Realtors have been enquiring about the new office, showing up as early as December even though it won't be open until later this month. “Cool your heels, folks,” Raveis chuckles. “The office is just being built out.”

Where's the inventory?
Listings of homes for sale are the lifeblood of the residential real estate business, but the inventory shortage in the Naples area is some of the most acute in the region.

Well-established and newly arriving firms say they're not overly concerned about the decline in inventory of homes for sale in recent years, despite the widespread complaints by agents seeking listings. In some of the hottest areas of Naples, there are just one or two months of supply of existing homes for sale.

But there may be some relief on that front. The latest tally in November by the Naples Area Board of Realtors indicates substantial increases in the number of homes for sale in several price categories for the first time since the recovery. For example, listings of single-family homes in the $500,000-to-$1 million category rose 16% year over year. In the $2 million-plus category, inventory climbed 19%.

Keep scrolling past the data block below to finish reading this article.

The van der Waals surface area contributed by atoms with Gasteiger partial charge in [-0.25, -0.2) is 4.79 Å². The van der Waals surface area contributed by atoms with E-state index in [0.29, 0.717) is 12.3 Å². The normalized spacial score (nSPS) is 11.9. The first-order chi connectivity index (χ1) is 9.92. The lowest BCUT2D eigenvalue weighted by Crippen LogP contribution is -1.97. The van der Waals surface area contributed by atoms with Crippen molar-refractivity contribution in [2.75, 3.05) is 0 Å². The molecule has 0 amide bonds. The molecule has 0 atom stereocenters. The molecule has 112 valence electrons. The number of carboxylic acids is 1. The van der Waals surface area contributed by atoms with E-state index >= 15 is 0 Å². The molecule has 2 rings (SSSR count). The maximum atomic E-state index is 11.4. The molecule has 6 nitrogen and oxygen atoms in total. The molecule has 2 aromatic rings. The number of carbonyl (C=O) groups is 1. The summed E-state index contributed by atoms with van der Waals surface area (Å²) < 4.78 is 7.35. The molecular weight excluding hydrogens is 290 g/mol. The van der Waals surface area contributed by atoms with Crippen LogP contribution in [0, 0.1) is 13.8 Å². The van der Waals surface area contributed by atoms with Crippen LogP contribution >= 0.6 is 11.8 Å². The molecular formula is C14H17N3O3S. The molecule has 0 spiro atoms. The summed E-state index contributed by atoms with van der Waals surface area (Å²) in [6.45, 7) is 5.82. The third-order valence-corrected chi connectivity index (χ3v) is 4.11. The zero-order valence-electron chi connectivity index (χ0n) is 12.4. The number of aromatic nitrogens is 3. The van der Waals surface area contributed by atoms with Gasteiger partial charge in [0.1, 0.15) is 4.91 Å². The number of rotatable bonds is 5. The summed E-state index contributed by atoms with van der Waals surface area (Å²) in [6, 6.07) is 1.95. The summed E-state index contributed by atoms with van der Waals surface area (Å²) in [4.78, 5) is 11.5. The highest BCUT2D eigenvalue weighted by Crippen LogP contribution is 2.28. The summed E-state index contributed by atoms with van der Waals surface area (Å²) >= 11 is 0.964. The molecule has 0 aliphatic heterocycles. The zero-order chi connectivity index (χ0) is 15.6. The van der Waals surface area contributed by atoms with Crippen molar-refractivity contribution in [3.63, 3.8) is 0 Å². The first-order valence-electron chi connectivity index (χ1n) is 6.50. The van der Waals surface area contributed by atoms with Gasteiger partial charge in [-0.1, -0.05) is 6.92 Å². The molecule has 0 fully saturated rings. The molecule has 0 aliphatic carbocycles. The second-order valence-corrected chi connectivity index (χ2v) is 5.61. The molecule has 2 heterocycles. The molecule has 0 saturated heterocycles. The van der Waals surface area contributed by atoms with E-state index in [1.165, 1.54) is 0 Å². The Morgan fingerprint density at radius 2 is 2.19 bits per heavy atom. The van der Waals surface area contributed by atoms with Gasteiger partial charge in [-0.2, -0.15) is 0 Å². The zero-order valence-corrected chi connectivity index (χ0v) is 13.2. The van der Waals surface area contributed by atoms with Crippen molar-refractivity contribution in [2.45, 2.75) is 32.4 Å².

“From my company's perspective, our inventory number hasn't been changing much,” says Mike Hughes, vice president and general manager of Downing-Frye Realty. “The properties are coming on the market almost as fast as we're selling them.”

Some of the jump in home listings is seasonal in nature because sellers are anticipating a busy winter season. “We expect and want inventory to go up in the fourth quarter,” Hughes says.

In addition, prices have been rising at a double-digit annual percentage clip in recent years, prompting some to consider cashing in. “People have been holding back and waiting for the right time,” says Dottie Babcock, chief operating officer at John R. Wood Properties.

Plus, homebuilders have been busy delivering more new homes as the recovery continues apace, data that's not reflected in the monthly sales of existing homes by the association.

For example, in December, Collier County reported a 69% increase in permits for single-family homes. “The building industry has plenty of inventory,” says Rick Fioretti, president of the Naples Area Board of Realtors and an associate broker at Berkshire Hathaway HomeServices Florida Realty.

“Everybody always crows about inventory not being there, but that's not the issue,” says William Raveis, whose Connecticut-based firm plans 30 offices in Florida starting with Naples.

Raveis says the best-managed firms will get the larger share of inventory of homes for sale. “Who has the better offering?” he says.